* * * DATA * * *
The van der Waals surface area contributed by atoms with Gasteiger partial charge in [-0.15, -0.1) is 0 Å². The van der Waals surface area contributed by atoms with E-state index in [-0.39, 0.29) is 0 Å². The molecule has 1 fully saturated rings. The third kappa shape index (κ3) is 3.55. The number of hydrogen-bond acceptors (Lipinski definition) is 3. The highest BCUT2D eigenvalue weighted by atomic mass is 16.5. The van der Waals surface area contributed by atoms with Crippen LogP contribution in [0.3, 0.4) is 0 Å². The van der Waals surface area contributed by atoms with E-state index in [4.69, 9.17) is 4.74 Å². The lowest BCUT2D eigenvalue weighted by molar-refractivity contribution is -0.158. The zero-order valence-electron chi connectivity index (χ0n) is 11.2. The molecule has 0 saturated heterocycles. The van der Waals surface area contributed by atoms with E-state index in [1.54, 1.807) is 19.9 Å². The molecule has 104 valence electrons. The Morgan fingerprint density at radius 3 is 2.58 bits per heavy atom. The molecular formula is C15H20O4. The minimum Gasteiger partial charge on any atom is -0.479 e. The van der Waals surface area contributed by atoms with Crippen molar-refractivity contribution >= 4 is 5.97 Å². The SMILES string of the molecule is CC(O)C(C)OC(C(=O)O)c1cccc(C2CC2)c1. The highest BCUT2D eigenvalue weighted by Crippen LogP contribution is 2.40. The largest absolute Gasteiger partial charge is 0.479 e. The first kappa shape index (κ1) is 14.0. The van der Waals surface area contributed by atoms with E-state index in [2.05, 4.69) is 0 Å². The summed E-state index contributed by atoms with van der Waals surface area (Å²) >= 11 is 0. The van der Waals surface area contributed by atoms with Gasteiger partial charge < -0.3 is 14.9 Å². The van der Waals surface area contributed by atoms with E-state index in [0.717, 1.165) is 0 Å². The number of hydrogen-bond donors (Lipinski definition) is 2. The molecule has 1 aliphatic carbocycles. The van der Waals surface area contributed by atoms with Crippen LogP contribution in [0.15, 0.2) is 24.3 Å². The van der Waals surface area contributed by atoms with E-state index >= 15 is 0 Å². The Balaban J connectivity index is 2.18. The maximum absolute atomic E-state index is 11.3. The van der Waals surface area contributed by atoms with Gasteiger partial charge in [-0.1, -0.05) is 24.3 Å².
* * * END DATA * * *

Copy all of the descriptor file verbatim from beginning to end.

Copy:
The van der Waals surface area contributed by atoms with Gasteiger partial charge in [-0.15, -0.1) is 0 Å². The van der Waals surface area contributed by atoms with E-state index in [-0.39, 0.29) is 0 Å². The molecule has 1 fully saturated rings. The third kappa shape index (κ3) is 3.55. The number of hydrogen-bond acceptors (Lipinski definition) is 3. The highest BCUT2D eigenvalue weighted by atomic mass is 16.5. The van der Waals surface area contributed by atoms with Crippen LogP contribution in [0.3, 0.4) is 0 Å². The van der Waals surface area contributed by atoms with E-state index in [4.69, 9.17) is 4.74 Å². The lowest BCUT2D eigenvalue weighted by molar-refractivity contribution is -0.158. The zero-order valence-electron chi connectivity index (χ0n) is 11.2. The molecule has 0 saturated heterocycles. The van der Waals surface area contributed by atoms with E-state index in [1.54, 1.807) is 19.9 Å². The molecule has 104 valence electrons. The Morgan fingerprint density at radius 3 is 2.58 bits per heavy atom. The molecular formula is C15H20O4. The minimum Gasteiger partial charge on any atom is -0.479 e. The van der Waals surface area contributed by atoms with Crippen molar-refractivity contribution >= 4 is 5.97 Å². The SMILES string of the molecule is CC(O)C(C)OC(C(=O)O)c1cccc(C2CC2)c1. The highest BCUT2D eigenvalue weighted by Crippen LogP contribution is 2.40. The largest absolute Gasteiger partial charge is 0.479 e. The first kappa shape index (κ1) is 14.0. The van der Waals surface area contributed by atoms with E-state index in [2.05, 4.69) is 0 Å². The summed E-state index contributed by atoms with van der Waals surface area (Å²) >= 11 is 0. The van der Waals surface area contributed by atoms with Gasteiger partial charge < -0.3 is 14.9 Å². The van der Waals surface area contributed by atoms with E-state index in [0.717, 1.165) is 0 Å². The number of hydrogen-bond donors (Lipinski definition) is 2. The molecule has 1 aliphatic carbocycles. The van der Waals surface area contributed by atoms with Crippen LogP contribution in [0.15, 0.2) is 24.3 Å². The van der Waals surface area contributed by atoms with E-state index >= 15 is 0 Å². The Balaban J connectivity index is 2.18. The maximum absolute atomic E-state index is 11.3. The van der Waals surface area contributed by atoms with Gasteiger partial charge in [-0.1, -0.05) is 24.3 Å².